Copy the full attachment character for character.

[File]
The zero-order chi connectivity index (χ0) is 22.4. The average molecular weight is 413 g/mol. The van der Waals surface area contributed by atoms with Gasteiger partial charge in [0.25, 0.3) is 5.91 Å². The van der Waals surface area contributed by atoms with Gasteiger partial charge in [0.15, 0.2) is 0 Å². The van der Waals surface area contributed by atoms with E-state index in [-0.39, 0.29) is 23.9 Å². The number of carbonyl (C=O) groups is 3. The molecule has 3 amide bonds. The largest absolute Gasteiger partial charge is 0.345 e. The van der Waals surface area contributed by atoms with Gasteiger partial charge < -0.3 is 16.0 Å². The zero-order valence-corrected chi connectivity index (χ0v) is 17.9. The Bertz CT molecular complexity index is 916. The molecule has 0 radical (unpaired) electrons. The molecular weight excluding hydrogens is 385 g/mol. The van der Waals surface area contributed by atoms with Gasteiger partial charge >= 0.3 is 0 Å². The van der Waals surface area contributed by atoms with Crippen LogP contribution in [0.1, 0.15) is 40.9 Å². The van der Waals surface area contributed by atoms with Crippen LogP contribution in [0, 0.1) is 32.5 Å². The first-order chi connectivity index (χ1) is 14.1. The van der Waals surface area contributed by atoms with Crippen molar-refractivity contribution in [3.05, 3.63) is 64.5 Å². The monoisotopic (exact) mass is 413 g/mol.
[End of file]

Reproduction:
The zero-order chi connectivity index (χ0) is 22.4. The average molecular weight is 413 g/mol. The van der Waals surface area contributed by atoms with Gasteiger partial charge in [0.25, 0.3) is 5.91 Å². The van der Waals surface area contributed by atoms with Gasteiger partial charge in [0.15, 0.2) is 0 Å². The van der Waals surface area contributed by atoms with E-state index in [-0.39, 0.29) is 23.9 Å². The number of carbonyl (C=O) groups is 3. The molecule has 3 amide bonds. The largest absolute Gasteiger partial charge is 0.345 e. The van der Waals surface area contributed by atoms with Gasteiger partial charge < -0.3 is 16.0 Å². The zero-order valence-corrected chi connectivity index (χ0v) is 17.9. The Bertz CT molecular complexity index is 916. The molecule has 0 radical (unpaired) electrons. The molecular weight excluding hydrogens is 385 g/mol. The van der Waals surface area contributed by atoms with Gasteiger partial charge >= 0.3 is 0 Å². The van der Waals surface area contributed by atoms with Crippen LogP contribution in [0.1, 0.15) is 40.9 Å². The van der Waals surface area contributed by atoms with Crippen LogP contribution in [0, 0.1) is 32.5 Å². The first-order chi connectivity index (χ1) is 14.1. The van der Waals surface area contributed by atoms with Crippen molar-refractivity contribution in [3.05, 3.63) is 64.5 Å². The monoisotopic (exact) mass is 413 g/mol.